Mysticism and Mathematics

I am a mathematician at heart. I say this for a number of reasons.

When I was in secondary school mathematics was one of my worst subjects. Until 5th year that is. Then I had the best maths teacher I have ever encountered. In one year he transformed my struggle with maths into a delight. I went on to do a bachelors’s degree in mathematics, not because it offered good job prospects (it didn’t). Rather I did it because I wanted to be an electronic engineer. For many years I had been a licensed radio amateur, and found that I easily learned about electronics and radio, but the maths was a deterent. So, the obvious solution, to me, was to study maths. On the strength of these studies I eventually became a university lecturer in electrical and electronic engineering, and did a Master of Engineering by research into artificial intelligence and computer speech recognition and understanding.

As an aside, this reminds me of a post I just made to Mal’s Meanderings about the great effects small unselfish acts have in the lives of other people. I doubt that Charlie Green (the maths teacher) knew what he was getting me into.

Back to the subject in hand. On other reason I like mathematics is undoubtedly explained by my Myers-Briggs personality profile – INTP. On the first test I did, many years ago, I was high up the corner of the Analyser quadrant – not quite Mr Spock from Star Trek, but getting there! I’ve moved a long way towards the centre since then, but I still enjoy knowing about things and seeing how different areas of knowledge relate to each other.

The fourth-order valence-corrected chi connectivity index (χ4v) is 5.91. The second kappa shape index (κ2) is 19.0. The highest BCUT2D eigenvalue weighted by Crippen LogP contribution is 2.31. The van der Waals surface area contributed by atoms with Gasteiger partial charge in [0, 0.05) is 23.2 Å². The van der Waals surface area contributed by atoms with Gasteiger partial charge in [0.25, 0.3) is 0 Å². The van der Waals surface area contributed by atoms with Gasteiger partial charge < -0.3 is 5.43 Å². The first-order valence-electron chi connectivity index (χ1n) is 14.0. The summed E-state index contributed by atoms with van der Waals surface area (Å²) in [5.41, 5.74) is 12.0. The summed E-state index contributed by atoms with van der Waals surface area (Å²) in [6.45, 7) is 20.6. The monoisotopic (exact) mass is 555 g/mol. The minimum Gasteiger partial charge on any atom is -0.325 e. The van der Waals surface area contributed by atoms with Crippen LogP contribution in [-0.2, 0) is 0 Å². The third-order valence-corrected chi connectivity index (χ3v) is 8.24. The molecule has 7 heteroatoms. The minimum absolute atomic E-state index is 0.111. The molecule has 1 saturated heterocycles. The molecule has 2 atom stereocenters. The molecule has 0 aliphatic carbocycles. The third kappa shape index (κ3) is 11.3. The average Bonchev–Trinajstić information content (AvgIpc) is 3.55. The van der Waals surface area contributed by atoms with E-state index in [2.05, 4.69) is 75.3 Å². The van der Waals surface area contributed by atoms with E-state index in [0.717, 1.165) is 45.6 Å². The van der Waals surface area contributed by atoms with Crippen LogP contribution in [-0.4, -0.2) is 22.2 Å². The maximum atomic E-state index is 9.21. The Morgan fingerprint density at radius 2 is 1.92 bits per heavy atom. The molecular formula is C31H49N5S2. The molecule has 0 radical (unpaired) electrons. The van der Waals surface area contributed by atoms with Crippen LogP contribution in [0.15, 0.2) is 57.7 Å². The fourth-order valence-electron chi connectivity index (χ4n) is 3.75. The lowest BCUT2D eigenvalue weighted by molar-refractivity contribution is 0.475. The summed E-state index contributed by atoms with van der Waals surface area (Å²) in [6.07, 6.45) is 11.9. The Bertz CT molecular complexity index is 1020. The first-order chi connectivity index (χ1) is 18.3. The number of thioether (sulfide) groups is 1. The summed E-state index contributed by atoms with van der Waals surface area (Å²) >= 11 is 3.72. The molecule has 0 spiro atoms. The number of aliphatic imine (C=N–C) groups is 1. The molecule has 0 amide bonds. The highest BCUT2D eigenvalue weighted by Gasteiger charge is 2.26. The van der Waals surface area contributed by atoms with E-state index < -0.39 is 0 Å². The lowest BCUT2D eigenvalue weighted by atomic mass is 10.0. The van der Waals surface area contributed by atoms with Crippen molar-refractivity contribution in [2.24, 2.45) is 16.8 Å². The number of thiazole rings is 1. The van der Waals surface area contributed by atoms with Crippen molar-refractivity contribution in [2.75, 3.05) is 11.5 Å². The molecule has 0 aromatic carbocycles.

But, what is the main reason I like maths?

There’s something mystical about mathematics – the way it can describe nature using symbols, and then those symbols be manipulated to predict things that are not yet known. These things are almost invariably found to exist when we go looking for them. Good examples are the prediction, and eventual confirmation of the existence of black holes, electromagnetic waves, trans-uranic elements, gravitational lensing, entangled electrons, etc.

I love being able to look at the sky and see in the cloud patterns a map of the weather. Then, looking at an actual weather map and seeing in the highs and lows, the poles and zeros, the same mathematical equations that I would to design a feedback control system, or an electronic filter for a radio receiver.

The natural world is so wonderfully interconnected, with an economy of use and reuse of concepts, that one can not go past the idea of it being designed by an infinite mind that also loves mathematics, even more than I do.

Mathematics is a descriptive and predictive language that has no physical existence of its own – it is simply an organizing principle, a completely abstract human construct. Except, it has a perfection which makes me sure that it is not simply human, but comes first from the mind of God.

There is much more to be said about this, another day.

This entry was posted in Blogs, Mathematics, Mind, Mysticism, Philosophy, Physics, Science, Teaching and tagged , , , , , , , , , , , , , , , , , , , , , , , , , , , , , , , , . Bookmark the permalink.